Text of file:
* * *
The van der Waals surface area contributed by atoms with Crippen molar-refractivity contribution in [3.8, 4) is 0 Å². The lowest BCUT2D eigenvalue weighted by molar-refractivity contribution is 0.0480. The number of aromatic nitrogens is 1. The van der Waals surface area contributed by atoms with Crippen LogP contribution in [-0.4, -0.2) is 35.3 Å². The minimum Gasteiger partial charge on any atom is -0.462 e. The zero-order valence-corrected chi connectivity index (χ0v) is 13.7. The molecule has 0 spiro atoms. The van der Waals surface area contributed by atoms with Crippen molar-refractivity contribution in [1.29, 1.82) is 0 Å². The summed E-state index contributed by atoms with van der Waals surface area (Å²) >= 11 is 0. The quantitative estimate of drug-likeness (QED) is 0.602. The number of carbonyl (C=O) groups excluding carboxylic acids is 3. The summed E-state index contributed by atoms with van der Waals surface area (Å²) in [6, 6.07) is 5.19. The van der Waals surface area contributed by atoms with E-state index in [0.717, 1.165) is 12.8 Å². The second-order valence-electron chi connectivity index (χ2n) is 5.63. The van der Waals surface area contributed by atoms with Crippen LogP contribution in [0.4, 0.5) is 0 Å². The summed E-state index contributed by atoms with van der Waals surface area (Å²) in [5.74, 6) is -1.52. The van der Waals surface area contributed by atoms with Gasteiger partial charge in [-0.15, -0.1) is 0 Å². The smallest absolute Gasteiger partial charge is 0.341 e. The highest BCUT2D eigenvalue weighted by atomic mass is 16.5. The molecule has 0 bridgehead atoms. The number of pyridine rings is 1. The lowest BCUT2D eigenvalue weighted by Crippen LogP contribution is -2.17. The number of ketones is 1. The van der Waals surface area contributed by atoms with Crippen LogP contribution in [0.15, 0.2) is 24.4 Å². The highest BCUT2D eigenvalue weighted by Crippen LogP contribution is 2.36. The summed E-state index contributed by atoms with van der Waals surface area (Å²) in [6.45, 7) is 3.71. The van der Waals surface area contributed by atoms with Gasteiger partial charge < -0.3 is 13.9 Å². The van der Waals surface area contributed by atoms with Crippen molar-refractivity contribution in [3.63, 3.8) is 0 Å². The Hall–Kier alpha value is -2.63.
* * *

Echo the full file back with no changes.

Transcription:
The van der Waals surface area contributed by atoms with Crippen molar-refractivity contribution in [3.8, 4) is 0 Å². The lowest BCUT2D eigenvalue weighted by molar-refractivity contribution is 0.0480. The number of aromatic nitrogens is 1. The van der Waals surface area contributed by atoms with Crippen LogP contribution in [-0.4, -0.2) is 35.3 Å². The minimum Gasteiger partial charge on any atom is -0.462 e. The zero-order valence-corrected chi connectivity index (χ0v) is 13.7. The molecule has 0 spiro atoms. The van der Waals surface area contributed by atoms with Crippen molar-refractivity contribution in [1.29, 1.82) is 0 Å². The summed E-state index contributed by atoms with van der Waals surface area (Å²) >= 11 is 0. The quantitative estimate of drug-likeness (QED) is 0.602. The number of carbonyl (C=O) groups excluding carboxylic acids is 3. The summed E-state index contributed by atoms with van der Waals surface area (Å²) in [6, 6.07) is 5.19. The van der Waals surface area contributed by atoms with E-state index in [0.717, 1.165) is 12.8 Å². The second-order valence-electron chi connectivity index (χ2n) is 5.63. The van der Waals surface area contributed by atoms with Crippen LogP contribution in [0.4, 0.5) is 0 Å². The summed E-state index contributed by atoms with van der Waals surface area (Å²) in [5.74, 6) is -1.52. The van der Waals surface area contributed by atoms with Gasteiger partial charge in [-0.15, -0.1) is 0 Å². The smallest absolute Gasteiger partial charge is 0.341 e. The highest BCUT2D eigenvalue weighted by atomic mass is 16.5. The molecule has 0 bridgehead atoms. The number of pyridine rings is 1. The lowest BCUT2D eigenvalue weighted by Crippen LogP contribution is -2.17. The number of ketones is 1. The van der Waals surface area contributed by atoms with Crippen LogP contribution in [0.15, 0.2) is 24.4 Å². The highest BCUT2D eigenvalue weighted by Crippen LogP contribution is 2.36. The summed E-state index contributed by atoms with van der Waals surface area (Å²) in [6.45, 7) is 3.71. The van der Waals surface area contributed by atoms with Gasteiger partial charge < -0.3 is 13.9 Å². The van der Waals surface area contributed by atoms with Crippen molar-refractivity contribution in [3.63, 3.8) is 0 Å². The Hall–Kier alpha value is -2.63.